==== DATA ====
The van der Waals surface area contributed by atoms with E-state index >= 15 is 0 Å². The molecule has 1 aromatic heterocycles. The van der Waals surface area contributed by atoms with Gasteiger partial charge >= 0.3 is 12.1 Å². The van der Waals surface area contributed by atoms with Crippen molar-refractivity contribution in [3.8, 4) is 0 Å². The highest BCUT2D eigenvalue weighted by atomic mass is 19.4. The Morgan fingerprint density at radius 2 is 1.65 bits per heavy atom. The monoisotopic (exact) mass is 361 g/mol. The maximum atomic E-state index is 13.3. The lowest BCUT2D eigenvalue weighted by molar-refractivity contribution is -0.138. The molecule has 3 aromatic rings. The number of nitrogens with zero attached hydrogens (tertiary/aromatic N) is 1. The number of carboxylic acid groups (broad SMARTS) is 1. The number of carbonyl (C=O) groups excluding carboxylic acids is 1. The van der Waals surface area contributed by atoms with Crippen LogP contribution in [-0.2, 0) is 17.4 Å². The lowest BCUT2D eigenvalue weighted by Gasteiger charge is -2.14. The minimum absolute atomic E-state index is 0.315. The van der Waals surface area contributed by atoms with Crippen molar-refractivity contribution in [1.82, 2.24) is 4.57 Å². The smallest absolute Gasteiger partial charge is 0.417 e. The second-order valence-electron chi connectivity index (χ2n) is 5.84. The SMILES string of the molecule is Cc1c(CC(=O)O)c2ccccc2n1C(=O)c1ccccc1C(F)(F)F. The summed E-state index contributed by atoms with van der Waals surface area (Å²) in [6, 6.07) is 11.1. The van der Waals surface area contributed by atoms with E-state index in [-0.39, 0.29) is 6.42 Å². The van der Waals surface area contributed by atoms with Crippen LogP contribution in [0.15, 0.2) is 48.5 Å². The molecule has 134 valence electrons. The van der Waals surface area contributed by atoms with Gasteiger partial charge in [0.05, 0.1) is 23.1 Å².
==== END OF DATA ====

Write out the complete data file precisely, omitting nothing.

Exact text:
The van der Waals surface area contributed by atoms with E-state index >= 15 is 0 Å². The molecule has 1 aromatic heterocycles. The van der Waals surface area contributed by atoms with Gasteiger partial charge >= 0.3 is 12.1 Å². The van der Waals surface area contributed by atoms with Crippen molar-refractivity contribution in [3.8, 4) is 0 Å². The highest BCUT2D eigenvalue weighted by atomic mass is 19.4. The Morgan fingerprint density at radius 2 is 1.65 bits per heavy atom. The monoisotopic (exact) mass is 361 g/mol. The maximum atomic E-state index is 13.3. The lowest BCUT2D eigenvalue weighted by molar-refractivity contribution is -0.138. The molecule has 3 aromatic rings. The number of nitrogens with zero attached hydrogens (tertiary/aromatic N) is 1. The number of carboxylic acid groups (broad SMARTS) is 1. The number of carbonyl (C=O) groups excluding carboxylic acids is 1. The van der Waals surface area contributed by atoms with Crippen LogP contribution in [-0.2, 0) is 17.4 Å². The lowest BCUT2D eigenvalue weighted by Gasteiger charge is -2.14. The minimum absolute atomic E-state index is 0.315. The van der Waals surface area contributed by atoms with Crippen molar-refractivity contribution in [1.82, 2.24) is 4.57 Å². The smallest absolute Gasteiger partial charge is 0.417 e. The second-order valence-electron chi connectivity index (χ2n) is 5.84. The SMILES string of the molecule is Cc1c(CC(=O)O)c2ccccc2n1C(=O)c1ccccc1C(F)(F)F. The summed E-state index contributed by atoms with van der Waals surface area (Å²) in [6, 6.07) is 11.1. The van der Waals surface area contributed by atoms with E-state index in [-0.39, 0.29) is 6.42 Å². The van der Waals surface area contributed by atoms with Crippen LogP contribution in [0.15, 0.2) is 48.5 Å². The molecule has 134 valence electrons. The van der Waals surface area contributed by atoms with Gasteiger partial charge in [0.05, 0.1) is 23.1 Å².